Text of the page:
Untimely reporting. The consequences of not submitting a matter in a timely manner has a number of potential negative consequences. Different states treat late notice differently, some requiring that a carrier be prejudiced. The timeliness issue also takes on different consequences depending on the type of loss or claim that is being contemplated. For example, “property” loss claims require active steps by insureds to “mitigate” damages and to prevent the exacerbation of a loss. This is particularly the case in water damage claims where the notorious and infamous “mold” issue, potentially lurks in any such claim.
The failure to communicate, as my wife so often tells me, is the root of many problems. In the claim context, this failuretakes on many shapes and sizes.
• First, many associations approach the claim situation as an “adversarial” process and only provide that information they think the carrier needs to know, requiring the carrier to comeback multiple times with additional follow-up questions.
• Second, associations do not designatea single person to be the liaison for the association regarding a claim: “too many cooks in the kitchen.” Accordingly, there is inconsistent and incomplete information being provided.
• Third, associations hold back information thinking that it may have a negative impact on coverage. The reality is that what will be will be and that the association should err on the side of providing information and let the carrier determine what is or is not needed.
• Fourth, there is often a dropped ball when boards change or property management companies or employeeschange.
The failure to properly document a loss or to keep records of what has happened is a critical flaw in the resolution of many claims.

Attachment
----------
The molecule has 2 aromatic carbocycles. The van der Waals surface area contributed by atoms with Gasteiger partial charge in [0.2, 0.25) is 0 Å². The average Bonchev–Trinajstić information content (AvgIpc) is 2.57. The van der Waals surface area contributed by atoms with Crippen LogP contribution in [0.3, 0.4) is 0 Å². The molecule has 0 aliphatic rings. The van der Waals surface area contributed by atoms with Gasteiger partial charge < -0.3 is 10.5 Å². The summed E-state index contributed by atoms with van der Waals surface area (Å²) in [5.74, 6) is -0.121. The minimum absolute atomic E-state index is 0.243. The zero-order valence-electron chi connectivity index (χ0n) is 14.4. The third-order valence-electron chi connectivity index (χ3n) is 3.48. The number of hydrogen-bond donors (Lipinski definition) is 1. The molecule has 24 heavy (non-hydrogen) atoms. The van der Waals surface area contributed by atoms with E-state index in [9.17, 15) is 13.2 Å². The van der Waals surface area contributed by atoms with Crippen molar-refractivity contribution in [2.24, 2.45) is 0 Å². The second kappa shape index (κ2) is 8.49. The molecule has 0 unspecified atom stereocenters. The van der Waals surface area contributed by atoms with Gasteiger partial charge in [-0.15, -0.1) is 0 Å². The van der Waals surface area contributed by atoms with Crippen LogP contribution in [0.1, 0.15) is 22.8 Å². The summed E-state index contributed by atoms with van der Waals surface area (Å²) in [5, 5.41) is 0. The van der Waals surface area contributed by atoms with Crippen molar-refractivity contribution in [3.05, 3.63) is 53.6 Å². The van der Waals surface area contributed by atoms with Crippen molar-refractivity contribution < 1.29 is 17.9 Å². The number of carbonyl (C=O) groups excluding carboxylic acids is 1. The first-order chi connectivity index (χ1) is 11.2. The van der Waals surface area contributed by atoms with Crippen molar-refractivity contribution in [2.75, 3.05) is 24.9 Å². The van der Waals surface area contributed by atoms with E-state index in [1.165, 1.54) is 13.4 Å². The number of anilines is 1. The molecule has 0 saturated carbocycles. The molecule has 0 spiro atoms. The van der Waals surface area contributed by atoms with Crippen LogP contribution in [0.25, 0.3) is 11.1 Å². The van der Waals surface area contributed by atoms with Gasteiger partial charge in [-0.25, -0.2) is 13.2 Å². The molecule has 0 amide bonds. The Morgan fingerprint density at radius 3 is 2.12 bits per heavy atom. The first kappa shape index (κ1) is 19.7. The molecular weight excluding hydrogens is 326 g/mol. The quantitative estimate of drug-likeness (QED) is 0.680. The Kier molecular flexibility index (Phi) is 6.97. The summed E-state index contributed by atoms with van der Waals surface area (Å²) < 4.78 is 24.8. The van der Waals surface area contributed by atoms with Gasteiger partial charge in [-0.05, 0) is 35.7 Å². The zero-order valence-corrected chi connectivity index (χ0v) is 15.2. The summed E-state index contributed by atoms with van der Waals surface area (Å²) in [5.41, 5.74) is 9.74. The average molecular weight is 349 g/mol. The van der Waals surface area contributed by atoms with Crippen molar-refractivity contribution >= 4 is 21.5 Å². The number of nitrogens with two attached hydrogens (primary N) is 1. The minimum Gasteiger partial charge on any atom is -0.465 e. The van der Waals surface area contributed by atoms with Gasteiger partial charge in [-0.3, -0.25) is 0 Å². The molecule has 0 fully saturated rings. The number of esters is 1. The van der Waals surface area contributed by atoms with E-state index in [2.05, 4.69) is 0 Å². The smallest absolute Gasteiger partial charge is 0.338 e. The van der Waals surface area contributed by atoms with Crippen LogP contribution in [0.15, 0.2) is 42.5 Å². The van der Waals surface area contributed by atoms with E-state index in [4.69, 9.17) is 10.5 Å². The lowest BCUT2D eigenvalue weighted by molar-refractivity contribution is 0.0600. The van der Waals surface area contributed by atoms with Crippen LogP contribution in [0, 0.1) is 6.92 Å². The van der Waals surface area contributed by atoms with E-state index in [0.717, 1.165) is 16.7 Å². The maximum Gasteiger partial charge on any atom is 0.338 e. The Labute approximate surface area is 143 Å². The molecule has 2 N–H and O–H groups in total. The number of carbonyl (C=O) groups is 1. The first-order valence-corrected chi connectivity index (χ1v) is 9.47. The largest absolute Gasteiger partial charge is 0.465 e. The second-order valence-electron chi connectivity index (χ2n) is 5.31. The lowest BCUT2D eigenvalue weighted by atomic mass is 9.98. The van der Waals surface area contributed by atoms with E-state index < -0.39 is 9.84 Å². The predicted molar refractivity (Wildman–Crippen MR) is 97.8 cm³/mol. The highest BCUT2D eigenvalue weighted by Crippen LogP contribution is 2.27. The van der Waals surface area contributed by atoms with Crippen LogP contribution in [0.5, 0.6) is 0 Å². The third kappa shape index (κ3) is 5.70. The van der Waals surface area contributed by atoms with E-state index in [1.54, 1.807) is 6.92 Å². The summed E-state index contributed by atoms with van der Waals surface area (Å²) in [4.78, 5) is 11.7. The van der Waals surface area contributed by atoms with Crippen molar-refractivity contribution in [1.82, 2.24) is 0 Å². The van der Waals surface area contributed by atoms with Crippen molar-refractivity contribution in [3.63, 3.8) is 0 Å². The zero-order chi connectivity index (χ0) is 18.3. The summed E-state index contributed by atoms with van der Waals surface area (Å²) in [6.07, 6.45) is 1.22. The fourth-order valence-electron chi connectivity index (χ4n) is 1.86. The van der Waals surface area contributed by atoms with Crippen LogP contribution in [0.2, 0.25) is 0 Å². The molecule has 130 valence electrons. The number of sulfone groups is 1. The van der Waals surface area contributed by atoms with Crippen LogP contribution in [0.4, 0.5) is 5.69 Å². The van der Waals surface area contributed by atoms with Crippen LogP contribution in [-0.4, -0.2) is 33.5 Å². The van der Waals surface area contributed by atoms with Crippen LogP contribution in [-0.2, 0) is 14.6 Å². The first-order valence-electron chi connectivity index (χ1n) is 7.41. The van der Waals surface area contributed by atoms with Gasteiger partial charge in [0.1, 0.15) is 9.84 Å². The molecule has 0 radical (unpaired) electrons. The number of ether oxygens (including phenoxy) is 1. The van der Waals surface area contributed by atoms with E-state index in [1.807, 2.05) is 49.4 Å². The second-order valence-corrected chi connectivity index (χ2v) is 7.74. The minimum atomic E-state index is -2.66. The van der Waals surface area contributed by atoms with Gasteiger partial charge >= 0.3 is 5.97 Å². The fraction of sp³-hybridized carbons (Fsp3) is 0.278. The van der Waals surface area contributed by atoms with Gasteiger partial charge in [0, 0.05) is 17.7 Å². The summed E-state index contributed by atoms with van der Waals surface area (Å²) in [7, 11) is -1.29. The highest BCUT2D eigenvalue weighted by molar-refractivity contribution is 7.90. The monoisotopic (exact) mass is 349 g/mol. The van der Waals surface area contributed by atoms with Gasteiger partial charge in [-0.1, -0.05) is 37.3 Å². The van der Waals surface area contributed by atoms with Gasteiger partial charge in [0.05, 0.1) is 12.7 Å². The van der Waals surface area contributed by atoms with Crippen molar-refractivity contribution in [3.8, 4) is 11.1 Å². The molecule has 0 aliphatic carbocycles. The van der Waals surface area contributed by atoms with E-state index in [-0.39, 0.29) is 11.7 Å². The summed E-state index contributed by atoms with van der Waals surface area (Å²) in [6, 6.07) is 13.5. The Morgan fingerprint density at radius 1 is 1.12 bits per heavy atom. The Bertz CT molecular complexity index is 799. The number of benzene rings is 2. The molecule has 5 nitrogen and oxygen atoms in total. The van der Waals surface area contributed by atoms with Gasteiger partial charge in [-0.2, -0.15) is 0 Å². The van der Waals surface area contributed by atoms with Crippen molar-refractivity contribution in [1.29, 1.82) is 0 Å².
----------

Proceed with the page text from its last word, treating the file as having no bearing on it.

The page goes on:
• The document process for associations must start far in advance of any claim. Associations often do not have any procedures or protocols for pre- or post-claim situations.
• Associations and managers often do not thoroughly record or memorializeclaim information or relevant facts and circumstances
• The key requirement of a claim representative is to document his or her file. The source of those documents is theinsureds. This is one of those situations where all the insureds need to do is put themselves in the place of the adjuster: would they write a check for something based on the information they have provided if it was coming out of their pocket?
• Although it may sound obvious, many associations and their agents or representatives fail to take pictures of damages and other physical evidence of a claim. This would also include videotaping of various situations if appropriate. We all know that “a picture tells a thousand words.” It is also imperative that the association document who took the pictures, when and who else was present at the time. For example, what is more telling: the statement that the building was damaged, or the picture showing the damage?
By following these guidelines and paying attention to details, condos will have the greatest chance of having their claim smoothly handled and paid in a reasonablyprompt manner.
And remember, if in doubt, pick up the phone and call your insurance agent!
Joel W. Meskin, Esq., CIRMS, is vice president of Community Association Products at McGowan & Company, Inc., in Fairview Park, Ohio.